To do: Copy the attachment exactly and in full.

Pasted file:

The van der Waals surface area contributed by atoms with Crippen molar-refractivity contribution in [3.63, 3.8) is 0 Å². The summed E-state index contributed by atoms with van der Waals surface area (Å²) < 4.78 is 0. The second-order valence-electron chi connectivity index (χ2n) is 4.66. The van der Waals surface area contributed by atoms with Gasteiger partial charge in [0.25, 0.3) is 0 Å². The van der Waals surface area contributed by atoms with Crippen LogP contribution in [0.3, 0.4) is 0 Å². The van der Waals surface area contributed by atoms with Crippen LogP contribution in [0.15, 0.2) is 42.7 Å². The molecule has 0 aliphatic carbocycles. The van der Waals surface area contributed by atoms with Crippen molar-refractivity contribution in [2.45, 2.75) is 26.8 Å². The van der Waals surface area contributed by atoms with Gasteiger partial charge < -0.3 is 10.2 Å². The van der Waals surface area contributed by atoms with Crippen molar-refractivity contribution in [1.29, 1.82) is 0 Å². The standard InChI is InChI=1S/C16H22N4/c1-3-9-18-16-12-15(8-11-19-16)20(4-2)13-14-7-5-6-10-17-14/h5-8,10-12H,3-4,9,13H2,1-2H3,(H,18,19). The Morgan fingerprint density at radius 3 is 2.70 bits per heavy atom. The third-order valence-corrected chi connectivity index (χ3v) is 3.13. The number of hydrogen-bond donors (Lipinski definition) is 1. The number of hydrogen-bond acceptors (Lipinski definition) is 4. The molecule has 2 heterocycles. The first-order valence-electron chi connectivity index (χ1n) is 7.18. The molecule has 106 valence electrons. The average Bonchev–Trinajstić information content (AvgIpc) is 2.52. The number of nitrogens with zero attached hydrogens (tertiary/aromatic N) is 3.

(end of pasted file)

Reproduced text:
The van der Waals surface area contributed by atoms with Crippen molar-refractivity contribution in [3.63, 3.8) is 0 Å². The summed E-state index contributed by atoms with van der Waals surface area (Å²) < 4.78 is 0. The second-order valence-electron chi connectivity index (χ2n) is 4.66. The van der Waals surface area contributed by atoms with Gasteiger partial charge in [0.25, 0.3) is 0 Å². The van der Waals surface area contributed by atoms with Crippen LogP contribution in [0.3, 0.4) is 0 Å². The van der Waals surface area contributed by atoms with Crippen LogP contribution in [0.15, 0.2) is 42.7 Å². The molecule has 0 aliphatic carbocycles. The van der Waals surface area contributed by atoms with Crippen molar-refractivity contribution in [2.45, 2.75) is 26.8 Å². The van der Waals surface area contributed by atoms with Gasteiger partial charge < -0.3 is 10.2 Å². The van der Waals surface area contributed by atoms with Crippen molar-refractivity contribution in [1.29, 1.82) is 0 Å². The standard InChI is InChI=1S/C16H22N4/c1-3-9-18-16-12-15(8-11-19-16)20(4-2)13-14-7-5-6-10-17-14/h5-8,10-12H,3-4,9,13H2,1-2H3,(H,18,19). The Morgan fingerprint density at radius 3 is 2.70 bits per heavy atom. The third-order valence-corrected chi connectivity index (χ3v) is 3.13. The number of hydrogen-bond donors (Lipinski definition) is 1. The number of hydrogen-bond acceptors (Lipinski definition) is 4. The molecule has 2 heterocycles. The first-order valence-electron chi connectivity index (χ1n) is 7.18. The molecule has 106 valence electrons. The average Bonchev–Trinajstić information content (AvgIpc) is 2.52. The number of nitrogens with zero attached hydrogens (tertiary/aromatic N) is 3.